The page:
The rise of commercial art really changed the complexion of the Art Academy. Spurred by the many Cincinnati companies utilizing advertising and graphic design, including Procter & Gamble, Rookwood Pottery, Gibson Greetings, and Strobridge Lithography, the Academy became a breeding ground for artists working in the more practical arts. The Art Academy had come full circle. Much like the industrial design movement during the school’s early days, art could help industries by making products more attractive; but rather than decorative arts, design, and graphic arts were employed in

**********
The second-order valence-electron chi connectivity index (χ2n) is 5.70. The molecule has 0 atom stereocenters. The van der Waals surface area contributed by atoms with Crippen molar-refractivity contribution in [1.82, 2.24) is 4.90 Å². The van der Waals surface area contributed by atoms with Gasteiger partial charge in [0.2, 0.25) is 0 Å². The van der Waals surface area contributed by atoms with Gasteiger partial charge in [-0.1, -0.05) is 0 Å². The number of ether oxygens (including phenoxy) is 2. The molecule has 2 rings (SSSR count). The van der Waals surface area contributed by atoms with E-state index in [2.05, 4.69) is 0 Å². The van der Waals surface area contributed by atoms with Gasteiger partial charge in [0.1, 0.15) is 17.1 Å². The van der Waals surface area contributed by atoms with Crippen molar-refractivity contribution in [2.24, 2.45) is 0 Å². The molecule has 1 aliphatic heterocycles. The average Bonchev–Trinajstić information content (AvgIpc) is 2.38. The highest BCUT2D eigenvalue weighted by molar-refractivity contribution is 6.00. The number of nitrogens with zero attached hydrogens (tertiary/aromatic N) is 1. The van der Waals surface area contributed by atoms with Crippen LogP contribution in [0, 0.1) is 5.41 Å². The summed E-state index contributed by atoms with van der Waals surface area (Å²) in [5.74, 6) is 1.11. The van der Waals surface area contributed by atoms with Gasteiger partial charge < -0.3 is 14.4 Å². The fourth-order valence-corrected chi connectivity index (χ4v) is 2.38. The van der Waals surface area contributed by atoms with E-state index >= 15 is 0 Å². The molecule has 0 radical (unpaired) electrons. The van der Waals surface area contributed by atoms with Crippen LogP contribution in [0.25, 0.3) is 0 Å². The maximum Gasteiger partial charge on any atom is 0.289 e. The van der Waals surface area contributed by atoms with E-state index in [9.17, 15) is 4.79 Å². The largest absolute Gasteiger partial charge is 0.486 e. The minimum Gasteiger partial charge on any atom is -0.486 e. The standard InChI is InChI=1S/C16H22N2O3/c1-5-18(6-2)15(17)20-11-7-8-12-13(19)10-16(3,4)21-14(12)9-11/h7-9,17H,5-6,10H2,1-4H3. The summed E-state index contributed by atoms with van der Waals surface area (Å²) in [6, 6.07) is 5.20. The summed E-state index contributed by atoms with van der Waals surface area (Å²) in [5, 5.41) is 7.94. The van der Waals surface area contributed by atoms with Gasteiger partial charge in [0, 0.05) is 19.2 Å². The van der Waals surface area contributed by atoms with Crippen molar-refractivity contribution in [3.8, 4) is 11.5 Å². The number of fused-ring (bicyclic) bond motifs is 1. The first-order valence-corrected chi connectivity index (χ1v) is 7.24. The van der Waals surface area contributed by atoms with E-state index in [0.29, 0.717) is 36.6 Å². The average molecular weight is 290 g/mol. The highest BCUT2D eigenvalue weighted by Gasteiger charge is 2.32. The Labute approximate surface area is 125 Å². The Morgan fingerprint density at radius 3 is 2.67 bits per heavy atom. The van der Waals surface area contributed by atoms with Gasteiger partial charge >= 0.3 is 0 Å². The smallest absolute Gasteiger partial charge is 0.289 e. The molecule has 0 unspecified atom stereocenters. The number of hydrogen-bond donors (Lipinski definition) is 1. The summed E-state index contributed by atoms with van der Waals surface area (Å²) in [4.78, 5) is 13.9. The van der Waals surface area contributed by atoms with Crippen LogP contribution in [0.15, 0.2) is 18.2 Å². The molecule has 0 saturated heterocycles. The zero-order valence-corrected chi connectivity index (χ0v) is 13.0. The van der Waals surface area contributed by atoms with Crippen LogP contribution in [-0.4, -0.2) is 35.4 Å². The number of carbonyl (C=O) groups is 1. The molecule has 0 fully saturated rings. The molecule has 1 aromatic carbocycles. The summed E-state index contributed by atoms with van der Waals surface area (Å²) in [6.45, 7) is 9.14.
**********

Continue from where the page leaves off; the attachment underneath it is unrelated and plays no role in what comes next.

advertising. The Academy offered more design courses such as graphic design, illustration, photography, and even fashion drawing and scenery design for television. The Academy catalogs in the1930s noted, “We have only to notice our textiles … our automobiles, lighting fixtures, architecture, metal grills, glassware, china, carpets, rugs, advertisements, posters, cards, and all sorts of printed matter to realize the vast field covered by industrial design.”
In 1944, the Art Academy was one of 22 design schools represented as a charter member of what became the National Association of Schools of Art and Design (NASAD), which was focused on design education programs.